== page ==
What does future mobility mean for the industry and the road user now and in the future?
Alistair Gollop: Over the course of the next few years, we will increasingly start to see developments across a broad range of modes to tackle the issues we face today, mainly centred around congestion and the resulting problems this causes, like pollution. Modal shift to sustainable transport modes has been highly successful in some areas, and the move to zero emission vehicles will provide a major improvement to the quality of life in our urban areas.
However, we need to concentrate on more than just introducing autonomous vehicles, otherwise we run the very serious risk of actually ending up with far greater levels of congestion.
We therefore need to ensure that a comprehensive transport offering is maintained, so that the benefits of mass transit can be enjoyed by all, not just the privileged.
Simon Ellison: There will be a shift in the infrastructure we need and how we use existing infrastructure. The industry will shift to provide new services, and towards integrating new technology to increase capacity and improve customer service and resilience without the requirement to build, particularly as there are limited new roads or railway lines to be built.
Road users will have more of a say in the infrastructure that is developed, will have more choice through Mobility as a Service (MaaS), decarbonised vehicles and new dynamic public transport.
What are the main challenges and opportunities relating to future mobility being implemented and delivered on the network and transport systems?
Alistair Gollop: One of the principal issues facing the implementation of an effective and cohesive mobility system is the fragmented nature of the way in which the various modes are currently owned and operated.
Reaching agreements between multiple stakeholders is exceedingly difficult, because of the conflicting commercial agendas and imperatives facing many operators.
To assist this, the benefits of actively engaging with initiatives needs to be demonstrated to organisations, so that they can clearly see how they will increasingly be left behind by those that start to benefit from new facilities.
Simon Ellison: The challenges are varied: scalability of solutions, keeping up with the pace of change, being able to deliver projects quickly, working across multiple sectors and understanding the impacts of change on other sectors and industries, true collaboration and the integration of multiple diverse parties.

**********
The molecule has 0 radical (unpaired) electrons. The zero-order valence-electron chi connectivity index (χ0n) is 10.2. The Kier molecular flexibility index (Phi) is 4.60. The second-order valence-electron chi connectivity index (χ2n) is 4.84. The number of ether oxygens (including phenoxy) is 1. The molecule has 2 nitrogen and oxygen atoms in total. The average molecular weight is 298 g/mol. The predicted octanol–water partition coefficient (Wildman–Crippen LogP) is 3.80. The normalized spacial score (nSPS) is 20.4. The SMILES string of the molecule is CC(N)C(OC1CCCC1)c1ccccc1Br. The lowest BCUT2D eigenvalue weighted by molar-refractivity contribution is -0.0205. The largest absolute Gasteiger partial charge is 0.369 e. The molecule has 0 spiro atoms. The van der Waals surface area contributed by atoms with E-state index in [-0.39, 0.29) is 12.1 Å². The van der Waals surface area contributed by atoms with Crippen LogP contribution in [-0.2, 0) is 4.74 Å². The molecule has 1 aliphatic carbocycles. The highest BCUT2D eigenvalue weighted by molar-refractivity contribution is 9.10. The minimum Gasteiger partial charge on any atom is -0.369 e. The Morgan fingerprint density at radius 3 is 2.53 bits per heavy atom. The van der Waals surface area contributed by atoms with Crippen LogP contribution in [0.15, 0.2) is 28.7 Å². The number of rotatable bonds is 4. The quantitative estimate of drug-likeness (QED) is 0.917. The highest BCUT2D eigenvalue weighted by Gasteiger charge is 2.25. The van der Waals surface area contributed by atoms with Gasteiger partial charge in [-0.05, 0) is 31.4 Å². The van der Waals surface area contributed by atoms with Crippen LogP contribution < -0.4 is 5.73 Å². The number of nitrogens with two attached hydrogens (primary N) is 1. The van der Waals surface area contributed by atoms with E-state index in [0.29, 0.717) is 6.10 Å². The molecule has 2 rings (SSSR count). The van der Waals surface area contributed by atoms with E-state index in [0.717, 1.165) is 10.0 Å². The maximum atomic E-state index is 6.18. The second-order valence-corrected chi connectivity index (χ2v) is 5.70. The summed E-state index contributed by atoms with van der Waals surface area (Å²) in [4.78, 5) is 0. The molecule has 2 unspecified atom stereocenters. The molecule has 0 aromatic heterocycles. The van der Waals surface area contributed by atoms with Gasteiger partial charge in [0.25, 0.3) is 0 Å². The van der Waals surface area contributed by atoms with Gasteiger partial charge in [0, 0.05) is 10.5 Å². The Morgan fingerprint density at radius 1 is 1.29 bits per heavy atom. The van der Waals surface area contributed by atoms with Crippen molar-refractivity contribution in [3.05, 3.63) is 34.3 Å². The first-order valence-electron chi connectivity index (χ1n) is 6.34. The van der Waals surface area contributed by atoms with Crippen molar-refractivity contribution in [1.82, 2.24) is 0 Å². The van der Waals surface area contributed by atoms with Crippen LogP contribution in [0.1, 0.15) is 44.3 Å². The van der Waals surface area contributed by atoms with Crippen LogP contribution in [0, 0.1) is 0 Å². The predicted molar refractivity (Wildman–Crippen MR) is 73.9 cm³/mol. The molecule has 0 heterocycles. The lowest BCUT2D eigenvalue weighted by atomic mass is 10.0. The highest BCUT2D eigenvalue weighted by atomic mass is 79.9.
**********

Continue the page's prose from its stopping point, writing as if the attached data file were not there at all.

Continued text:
However, the opportunities outweigh the challenges and today are greater than ever. It’s exciting that we have the ability to make better use of our existing networks, to enhance mobility, increase inclusion and service accessibility and to ultimately, create better places for people through mobility solutions.
What can we learn from abroad in terms of future mobility?
Alistair Gollop: There are many pilot schemes being undertaken across the globe that are attracting interest and feeding discussions. One of our roles as an international consultant is to review and make sense of pilot findings for clients across a number of regions.
A common theme is how adoption of new transport solutions depends on many human factors, and that some solutions may create more congestion issues in the short term before longer-term benefits are realised.
Simon Ellison: We can learn a lot, particularly from our neighbours in Europe. Norway has been very successful in providing electric vehicle (EV) charging infrastructure for their people and promoting the use of EVs across the country which has resulting in Europe’s highest EV penetration.
Amsterdam has more people commuting via cycling, walking and public transport than by private car due to the enhanced active transport infrastructure. Barcelona has plans to free up nearly 60% of streets used by cars through turning them into “citizen spaces” by creating superblocks around mini-neighbourhoods. This should reduce traffic by 21%.
If I gave you £1m to kick-start a new research project related to future mobility where would you invest that money?
Alistair Gollop: Although there are many issues to be faced on our journey to future mobility, including the issues which face rural mobility and empowering vulnerable users to make best use of developments; a key issue that will need to be looked at in detail is the interface that will be required between the mobility sector and smart city stakeholders.
The use of a UTMC type common database may provide a viable option for gathering disparate data streams together and providing a cohesive means to interface between all transport modes and other aspects of daily life, required to effectively manage our busy cities.
I would take this investment to develop this capability and look to roll out a trial to demonstrate its effectiveness.
Simon Ellison: If I were a local authority I would probably invest it in Multi-Modal Hub planning to drive local economic growth, and smart technologies to reduce congestion, ease traffic flow on the network and increase pedestrianisation.